After an uneventful and relatively uncrowded ride to Lechmere, I immediately got on the next shuttle back down to Government Center where I met Maria, a woman who looked to be about my age. 

She shared she didn’t know about the changes and this was her first time on a shuttle. She was headed to East Boston Medical Center. Maria was also a Spanish speaker, and I wondered if the MBTA has plans on having multilingual staff at stations.

View from the front window of the bus shuttle from Lechmere to Government Center. Without dedicated bus lanes or even cones to create temporary lanes along the shuttle routes, our bus kept getting stuck in traffic.
View from the front window of the bus shuttle from Lechmere to Government Center. Without dedicated bus lanes or even cones to create temporary lanes along the shuttle routes, our bus kept getting stuck in traffic.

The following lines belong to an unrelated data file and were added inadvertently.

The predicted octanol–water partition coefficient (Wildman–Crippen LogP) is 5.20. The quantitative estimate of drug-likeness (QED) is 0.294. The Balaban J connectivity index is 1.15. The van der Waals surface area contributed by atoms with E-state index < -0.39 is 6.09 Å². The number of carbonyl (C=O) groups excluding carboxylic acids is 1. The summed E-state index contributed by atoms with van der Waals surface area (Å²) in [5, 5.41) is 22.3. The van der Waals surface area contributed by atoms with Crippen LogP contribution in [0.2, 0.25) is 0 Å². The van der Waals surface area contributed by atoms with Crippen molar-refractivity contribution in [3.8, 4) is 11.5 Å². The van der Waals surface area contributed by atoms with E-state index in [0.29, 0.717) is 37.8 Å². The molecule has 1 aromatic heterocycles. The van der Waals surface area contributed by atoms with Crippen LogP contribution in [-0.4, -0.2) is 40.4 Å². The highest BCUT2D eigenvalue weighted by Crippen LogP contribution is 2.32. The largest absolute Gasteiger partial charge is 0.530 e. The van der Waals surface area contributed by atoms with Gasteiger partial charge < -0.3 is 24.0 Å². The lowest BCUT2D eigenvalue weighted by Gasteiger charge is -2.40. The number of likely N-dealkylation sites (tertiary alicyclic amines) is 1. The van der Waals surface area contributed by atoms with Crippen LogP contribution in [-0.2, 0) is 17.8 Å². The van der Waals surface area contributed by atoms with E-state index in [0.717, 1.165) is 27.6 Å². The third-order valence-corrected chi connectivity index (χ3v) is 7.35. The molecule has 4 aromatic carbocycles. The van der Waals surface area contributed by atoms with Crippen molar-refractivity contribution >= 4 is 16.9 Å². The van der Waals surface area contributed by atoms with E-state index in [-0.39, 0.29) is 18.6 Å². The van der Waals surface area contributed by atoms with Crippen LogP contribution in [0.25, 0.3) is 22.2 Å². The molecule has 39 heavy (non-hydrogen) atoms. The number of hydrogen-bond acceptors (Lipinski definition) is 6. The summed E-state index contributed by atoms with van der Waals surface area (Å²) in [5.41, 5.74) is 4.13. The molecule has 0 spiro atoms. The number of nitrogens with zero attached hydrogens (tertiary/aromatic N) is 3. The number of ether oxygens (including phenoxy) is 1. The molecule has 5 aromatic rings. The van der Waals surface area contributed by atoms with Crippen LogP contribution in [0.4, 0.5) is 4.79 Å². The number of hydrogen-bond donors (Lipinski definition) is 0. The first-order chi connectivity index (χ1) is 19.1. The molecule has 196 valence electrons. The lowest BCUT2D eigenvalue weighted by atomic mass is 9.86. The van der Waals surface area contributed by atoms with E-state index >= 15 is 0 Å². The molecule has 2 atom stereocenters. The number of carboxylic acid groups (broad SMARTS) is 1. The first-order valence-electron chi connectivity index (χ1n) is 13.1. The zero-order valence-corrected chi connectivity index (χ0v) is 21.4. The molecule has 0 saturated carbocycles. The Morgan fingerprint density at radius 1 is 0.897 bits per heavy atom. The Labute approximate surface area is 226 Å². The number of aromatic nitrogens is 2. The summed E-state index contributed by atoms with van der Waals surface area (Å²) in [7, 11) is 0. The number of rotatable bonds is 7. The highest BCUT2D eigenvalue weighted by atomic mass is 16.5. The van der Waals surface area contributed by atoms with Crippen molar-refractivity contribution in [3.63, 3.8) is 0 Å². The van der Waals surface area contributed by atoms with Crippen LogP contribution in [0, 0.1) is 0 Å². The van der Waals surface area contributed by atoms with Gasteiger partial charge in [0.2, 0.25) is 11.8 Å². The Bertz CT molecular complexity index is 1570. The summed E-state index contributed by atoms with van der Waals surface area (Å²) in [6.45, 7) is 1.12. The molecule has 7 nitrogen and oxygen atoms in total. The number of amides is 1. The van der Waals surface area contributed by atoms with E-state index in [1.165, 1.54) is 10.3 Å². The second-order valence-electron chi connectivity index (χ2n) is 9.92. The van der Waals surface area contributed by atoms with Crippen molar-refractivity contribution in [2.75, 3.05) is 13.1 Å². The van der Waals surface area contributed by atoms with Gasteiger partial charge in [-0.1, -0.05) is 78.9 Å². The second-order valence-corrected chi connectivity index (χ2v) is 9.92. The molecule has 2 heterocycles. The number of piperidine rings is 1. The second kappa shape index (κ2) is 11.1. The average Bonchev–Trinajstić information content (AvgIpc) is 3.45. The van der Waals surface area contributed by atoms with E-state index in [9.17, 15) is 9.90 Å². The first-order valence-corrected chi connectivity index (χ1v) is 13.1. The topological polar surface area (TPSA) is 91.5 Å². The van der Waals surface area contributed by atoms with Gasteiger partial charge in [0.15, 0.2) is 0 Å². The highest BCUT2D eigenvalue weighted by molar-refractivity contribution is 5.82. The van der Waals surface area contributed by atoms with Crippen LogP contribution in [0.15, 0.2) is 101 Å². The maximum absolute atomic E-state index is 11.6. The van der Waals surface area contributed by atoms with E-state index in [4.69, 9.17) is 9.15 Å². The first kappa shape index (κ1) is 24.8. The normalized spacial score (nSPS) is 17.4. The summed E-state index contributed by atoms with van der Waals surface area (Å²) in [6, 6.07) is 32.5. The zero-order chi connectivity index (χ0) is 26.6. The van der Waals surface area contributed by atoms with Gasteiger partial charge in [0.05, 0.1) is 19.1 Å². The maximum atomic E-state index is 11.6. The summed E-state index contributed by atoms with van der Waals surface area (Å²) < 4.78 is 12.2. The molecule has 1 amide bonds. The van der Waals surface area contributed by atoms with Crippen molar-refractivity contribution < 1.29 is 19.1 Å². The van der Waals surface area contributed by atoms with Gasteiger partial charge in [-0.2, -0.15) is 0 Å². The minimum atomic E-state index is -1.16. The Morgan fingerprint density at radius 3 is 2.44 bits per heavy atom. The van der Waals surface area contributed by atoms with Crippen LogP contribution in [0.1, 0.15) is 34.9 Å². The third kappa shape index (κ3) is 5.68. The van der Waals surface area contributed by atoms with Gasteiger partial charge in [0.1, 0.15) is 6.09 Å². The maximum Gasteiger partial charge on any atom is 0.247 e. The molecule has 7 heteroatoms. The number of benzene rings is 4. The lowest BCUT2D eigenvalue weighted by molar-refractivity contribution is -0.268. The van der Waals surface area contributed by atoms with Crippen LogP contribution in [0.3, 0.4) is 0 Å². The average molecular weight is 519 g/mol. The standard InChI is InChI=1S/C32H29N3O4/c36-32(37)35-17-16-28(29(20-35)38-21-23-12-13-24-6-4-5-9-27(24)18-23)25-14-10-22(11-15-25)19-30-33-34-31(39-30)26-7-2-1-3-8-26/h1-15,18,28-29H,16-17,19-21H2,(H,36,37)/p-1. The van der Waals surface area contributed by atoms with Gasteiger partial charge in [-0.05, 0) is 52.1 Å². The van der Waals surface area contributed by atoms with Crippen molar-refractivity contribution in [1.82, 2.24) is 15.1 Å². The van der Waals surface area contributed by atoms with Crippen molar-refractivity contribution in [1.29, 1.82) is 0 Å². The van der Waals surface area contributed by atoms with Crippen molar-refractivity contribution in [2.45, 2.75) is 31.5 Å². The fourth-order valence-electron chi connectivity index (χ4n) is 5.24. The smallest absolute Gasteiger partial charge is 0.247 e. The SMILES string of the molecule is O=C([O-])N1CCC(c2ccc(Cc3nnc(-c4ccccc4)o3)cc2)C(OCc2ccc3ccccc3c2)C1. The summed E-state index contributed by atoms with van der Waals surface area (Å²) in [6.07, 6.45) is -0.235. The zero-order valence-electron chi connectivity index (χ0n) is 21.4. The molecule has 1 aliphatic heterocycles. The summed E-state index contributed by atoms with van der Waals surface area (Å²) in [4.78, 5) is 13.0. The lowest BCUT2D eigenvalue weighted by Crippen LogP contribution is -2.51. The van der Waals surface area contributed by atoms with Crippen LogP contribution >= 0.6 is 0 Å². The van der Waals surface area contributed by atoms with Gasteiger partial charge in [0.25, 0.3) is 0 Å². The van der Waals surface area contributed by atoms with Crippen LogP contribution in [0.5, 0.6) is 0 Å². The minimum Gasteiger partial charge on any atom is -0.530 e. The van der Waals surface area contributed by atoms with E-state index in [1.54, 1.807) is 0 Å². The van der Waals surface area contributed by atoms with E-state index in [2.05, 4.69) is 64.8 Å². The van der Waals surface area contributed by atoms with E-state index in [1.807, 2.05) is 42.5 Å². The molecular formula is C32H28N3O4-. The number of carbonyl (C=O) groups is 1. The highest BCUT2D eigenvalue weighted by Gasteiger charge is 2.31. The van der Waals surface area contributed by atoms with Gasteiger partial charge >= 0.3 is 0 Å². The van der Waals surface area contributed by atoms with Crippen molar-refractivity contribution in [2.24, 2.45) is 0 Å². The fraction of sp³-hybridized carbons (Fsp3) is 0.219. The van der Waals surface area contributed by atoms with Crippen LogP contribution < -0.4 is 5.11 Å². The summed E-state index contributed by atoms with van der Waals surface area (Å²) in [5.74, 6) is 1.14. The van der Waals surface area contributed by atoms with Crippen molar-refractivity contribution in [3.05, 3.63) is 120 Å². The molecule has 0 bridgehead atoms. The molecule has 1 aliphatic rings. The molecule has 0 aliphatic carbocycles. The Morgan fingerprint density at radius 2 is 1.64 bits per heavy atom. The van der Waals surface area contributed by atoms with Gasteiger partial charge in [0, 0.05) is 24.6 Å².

Our shuttle bus pulling into Government Center, where an idling car was parked in our spot; I wondered if drivers had any idea of today’s events.
Our shuttle bus pulls up to the curb at Government Center, where an idling car was parked in our spot; I wondered if drivers had any idea of today’s events.

From Government Center, I walked toward North Station to see how things were going over there. Along the way, I saw a large truck and a car parked on the bus lane while someone at another truck pulled out a ramp to start unloading things. The sight was particularly disheartening today. I tagged Boston 311 on my Twitter post, and kept walking.